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NCJ Number: 196990 Add to Shopping cart Find in a Library
Title: Victim Service Programs in the STOP Formula Grants Program: Services Offered and Interactions with Other Community Agencies
Author(s): Martha R. Burt; Janine M. Zweig; Kathryn Schlichter; Cynthia Andrews
Corporate Author: The Urban Institute
United States of America
Date Published: October 2000
Page Count: 136
Sponsoring Agency: National Institute of Justice (NIJ)
Washington, DC 20531
The Urban Institute
Washington, DC 20037
Grant Number: 99-WT-VX-0010
Sale Source: The Urban Institute
2100 M Street, N.W.
Washington, DC 20037
United States of America
Document: PDF
Type: Report (Study/Research)
Format: Document
Language: English
Country: United States of America
Annotation: This study evaluated whether the financial assistance offered through STOP to victims of domestic violence and sexual assault was effective in improving their safety and guiding them through the legal system.
Abstract: The STOP Violence Against Women Formula Grants Program is a Federal program aimed at stimulating the growth of programs serving women who are victims of violence. The purpose of this study was to describe the many victim services programs funded by the STOP program, to understand the community and State environments where the STOP funds operate, to evaluate the degree to which STOP funds have improved victim services programs, and to assess how the victim services programs are affecting victim outcomes. In order to assess these research questions, the authors selected a sample of 200 victim services programs to participate in a telephone survey and answer a faxed questionnaire. The telephone interview asked about the nature of the STOP funded programs, changes that have occurred in the legal system since the funding began, and what types of outreach strategies are employed. The questionnaire included questions about their budgets, funding, staff, and numbers of victims served. A key finding of this research was that STOP funds helped victim services programs offer new services and to bring existing services to a greater population of women. STOP funded programs were particularly likely to offer court advocacy and a multidisciplinary response team. STOP funds were also used to support projects involving collaboration, training, and policy development. The authors also found that agencies using STOP funds were more likely to have increased communication among agencies and more coordinated community responses for women at risk. In conclusion, the authors offer many implications for research and for practice, such as the fact that victim services programs should continue to work with legal system agencies to address violence against women. Also, the authors urge STOP funded agencies to support local collaborative efforts through technical assistance, training, and other support services. Tables, references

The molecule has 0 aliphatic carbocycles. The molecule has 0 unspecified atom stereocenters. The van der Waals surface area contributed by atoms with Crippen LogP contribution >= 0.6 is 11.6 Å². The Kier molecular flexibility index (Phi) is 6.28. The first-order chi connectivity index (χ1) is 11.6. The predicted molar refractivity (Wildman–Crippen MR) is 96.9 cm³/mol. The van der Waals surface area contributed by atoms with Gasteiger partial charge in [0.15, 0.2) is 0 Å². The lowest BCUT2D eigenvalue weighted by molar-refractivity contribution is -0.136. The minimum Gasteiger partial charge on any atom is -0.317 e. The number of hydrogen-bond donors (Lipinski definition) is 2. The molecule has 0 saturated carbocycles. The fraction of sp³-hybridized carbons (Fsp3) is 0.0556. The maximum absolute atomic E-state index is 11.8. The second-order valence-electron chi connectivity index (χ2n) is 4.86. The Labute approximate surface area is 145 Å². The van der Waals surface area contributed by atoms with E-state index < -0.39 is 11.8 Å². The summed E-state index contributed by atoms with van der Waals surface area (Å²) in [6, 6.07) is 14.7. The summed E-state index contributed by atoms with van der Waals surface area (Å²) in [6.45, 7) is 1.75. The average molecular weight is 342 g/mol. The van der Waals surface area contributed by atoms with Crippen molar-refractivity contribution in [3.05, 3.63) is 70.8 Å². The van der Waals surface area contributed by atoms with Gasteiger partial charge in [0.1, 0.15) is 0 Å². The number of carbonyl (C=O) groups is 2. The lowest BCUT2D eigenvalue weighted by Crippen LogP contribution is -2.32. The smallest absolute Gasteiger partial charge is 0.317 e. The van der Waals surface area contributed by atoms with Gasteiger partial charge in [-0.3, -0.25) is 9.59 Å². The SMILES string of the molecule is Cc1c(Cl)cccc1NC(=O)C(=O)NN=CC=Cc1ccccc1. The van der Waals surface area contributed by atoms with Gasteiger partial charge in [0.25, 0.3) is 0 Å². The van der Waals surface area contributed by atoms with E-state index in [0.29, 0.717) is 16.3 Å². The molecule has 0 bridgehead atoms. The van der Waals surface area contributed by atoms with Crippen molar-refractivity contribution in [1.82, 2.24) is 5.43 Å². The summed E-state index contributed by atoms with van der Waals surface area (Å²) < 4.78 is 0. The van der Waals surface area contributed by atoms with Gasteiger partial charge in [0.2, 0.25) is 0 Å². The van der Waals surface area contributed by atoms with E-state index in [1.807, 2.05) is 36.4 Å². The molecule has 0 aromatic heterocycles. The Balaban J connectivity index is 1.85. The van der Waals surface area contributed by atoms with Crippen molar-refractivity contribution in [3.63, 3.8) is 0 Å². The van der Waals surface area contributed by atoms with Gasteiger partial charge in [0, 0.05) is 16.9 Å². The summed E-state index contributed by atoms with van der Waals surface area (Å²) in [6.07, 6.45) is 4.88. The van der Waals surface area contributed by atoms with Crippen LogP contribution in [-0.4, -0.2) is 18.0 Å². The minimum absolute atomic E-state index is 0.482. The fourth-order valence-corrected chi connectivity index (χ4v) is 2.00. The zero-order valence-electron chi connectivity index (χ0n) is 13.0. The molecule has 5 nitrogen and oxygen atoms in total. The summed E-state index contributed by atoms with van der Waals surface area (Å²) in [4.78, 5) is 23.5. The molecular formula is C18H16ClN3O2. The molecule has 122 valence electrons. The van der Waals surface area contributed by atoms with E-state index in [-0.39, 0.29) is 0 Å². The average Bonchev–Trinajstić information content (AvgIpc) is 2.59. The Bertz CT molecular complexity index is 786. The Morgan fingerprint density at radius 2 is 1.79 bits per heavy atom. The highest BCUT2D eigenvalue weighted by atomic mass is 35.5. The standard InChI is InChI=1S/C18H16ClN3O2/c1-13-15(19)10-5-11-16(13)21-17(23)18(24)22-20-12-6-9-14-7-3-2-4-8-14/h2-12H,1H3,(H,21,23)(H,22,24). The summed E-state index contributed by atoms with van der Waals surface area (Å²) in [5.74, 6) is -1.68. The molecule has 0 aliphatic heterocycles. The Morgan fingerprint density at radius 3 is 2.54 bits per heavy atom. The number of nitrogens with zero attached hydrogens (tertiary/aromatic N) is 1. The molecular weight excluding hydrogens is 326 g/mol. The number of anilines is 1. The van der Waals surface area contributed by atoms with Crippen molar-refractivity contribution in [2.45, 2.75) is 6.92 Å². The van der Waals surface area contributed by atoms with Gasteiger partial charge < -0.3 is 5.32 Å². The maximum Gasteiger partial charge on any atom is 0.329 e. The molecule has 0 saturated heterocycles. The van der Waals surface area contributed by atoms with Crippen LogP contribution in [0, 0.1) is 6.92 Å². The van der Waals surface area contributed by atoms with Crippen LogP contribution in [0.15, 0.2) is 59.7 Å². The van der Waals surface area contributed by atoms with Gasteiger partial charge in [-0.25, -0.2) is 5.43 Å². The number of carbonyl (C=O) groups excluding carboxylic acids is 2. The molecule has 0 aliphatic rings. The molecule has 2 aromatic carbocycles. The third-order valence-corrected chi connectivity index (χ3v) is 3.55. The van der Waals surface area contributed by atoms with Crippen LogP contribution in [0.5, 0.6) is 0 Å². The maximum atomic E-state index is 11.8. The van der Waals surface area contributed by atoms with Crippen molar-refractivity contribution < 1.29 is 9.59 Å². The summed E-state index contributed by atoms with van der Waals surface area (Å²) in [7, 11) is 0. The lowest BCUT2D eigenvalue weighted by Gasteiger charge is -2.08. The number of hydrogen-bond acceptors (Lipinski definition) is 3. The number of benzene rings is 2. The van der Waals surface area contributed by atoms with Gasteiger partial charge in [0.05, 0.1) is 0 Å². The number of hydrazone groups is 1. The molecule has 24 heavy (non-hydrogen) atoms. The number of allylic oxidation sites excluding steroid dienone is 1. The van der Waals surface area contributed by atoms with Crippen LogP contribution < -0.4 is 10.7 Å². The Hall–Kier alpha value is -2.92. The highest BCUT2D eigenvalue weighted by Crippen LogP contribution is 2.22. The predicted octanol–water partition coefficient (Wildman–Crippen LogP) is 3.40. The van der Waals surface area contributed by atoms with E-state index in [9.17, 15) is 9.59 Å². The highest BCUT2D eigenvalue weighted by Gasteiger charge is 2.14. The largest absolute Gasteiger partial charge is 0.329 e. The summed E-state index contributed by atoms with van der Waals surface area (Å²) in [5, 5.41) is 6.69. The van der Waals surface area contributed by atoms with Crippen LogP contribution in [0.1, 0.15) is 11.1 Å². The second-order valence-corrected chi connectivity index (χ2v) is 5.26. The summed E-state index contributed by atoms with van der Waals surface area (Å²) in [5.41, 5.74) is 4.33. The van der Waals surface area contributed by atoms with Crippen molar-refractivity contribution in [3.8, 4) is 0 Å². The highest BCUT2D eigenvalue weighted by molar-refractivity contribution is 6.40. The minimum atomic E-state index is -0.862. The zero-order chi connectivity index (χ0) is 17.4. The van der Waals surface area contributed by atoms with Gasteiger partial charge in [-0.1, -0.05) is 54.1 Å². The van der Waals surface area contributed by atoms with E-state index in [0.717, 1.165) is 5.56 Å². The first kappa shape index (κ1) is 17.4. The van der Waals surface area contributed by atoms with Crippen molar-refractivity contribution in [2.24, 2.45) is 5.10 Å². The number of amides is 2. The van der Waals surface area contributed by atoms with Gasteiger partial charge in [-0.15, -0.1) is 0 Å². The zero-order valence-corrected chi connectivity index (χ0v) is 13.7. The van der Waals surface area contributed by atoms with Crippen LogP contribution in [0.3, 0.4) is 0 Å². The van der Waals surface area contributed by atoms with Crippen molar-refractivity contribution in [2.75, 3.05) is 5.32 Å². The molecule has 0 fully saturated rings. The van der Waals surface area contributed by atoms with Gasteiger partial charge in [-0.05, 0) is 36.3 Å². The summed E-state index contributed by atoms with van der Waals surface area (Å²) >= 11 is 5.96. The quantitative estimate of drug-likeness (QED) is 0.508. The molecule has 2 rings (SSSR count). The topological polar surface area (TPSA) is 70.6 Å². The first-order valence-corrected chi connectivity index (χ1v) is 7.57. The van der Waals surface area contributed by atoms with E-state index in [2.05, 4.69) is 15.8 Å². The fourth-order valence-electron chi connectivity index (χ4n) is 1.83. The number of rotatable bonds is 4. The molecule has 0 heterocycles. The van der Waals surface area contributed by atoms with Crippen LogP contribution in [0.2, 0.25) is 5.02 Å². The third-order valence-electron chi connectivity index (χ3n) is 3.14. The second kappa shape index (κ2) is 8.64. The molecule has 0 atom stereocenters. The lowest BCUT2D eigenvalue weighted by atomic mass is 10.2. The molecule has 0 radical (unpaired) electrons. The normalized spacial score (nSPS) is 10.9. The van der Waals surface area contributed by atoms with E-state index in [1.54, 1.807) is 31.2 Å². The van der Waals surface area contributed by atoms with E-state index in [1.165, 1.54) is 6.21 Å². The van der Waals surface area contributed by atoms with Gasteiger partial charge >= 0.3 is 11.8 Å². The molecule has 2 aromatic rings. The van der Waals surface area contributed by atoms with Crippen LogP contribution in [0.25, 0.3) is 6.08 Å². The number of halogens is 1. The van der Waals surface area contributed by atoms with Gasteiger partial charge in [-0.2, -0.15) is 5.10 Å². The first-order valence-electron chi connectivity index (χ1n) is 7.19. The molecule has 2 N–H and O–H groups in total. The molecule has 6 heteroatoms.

Main Term(s): Victim program evaluation
Index Term(s): Battered women programs; Federal aid; Federal programs; Grants or contracts; Program evaluation; Rape prevention programs; Victim services; Victims of violent crime; Violence Against Women Act; Violence prevention
Note: Downloaded September 25, 2002
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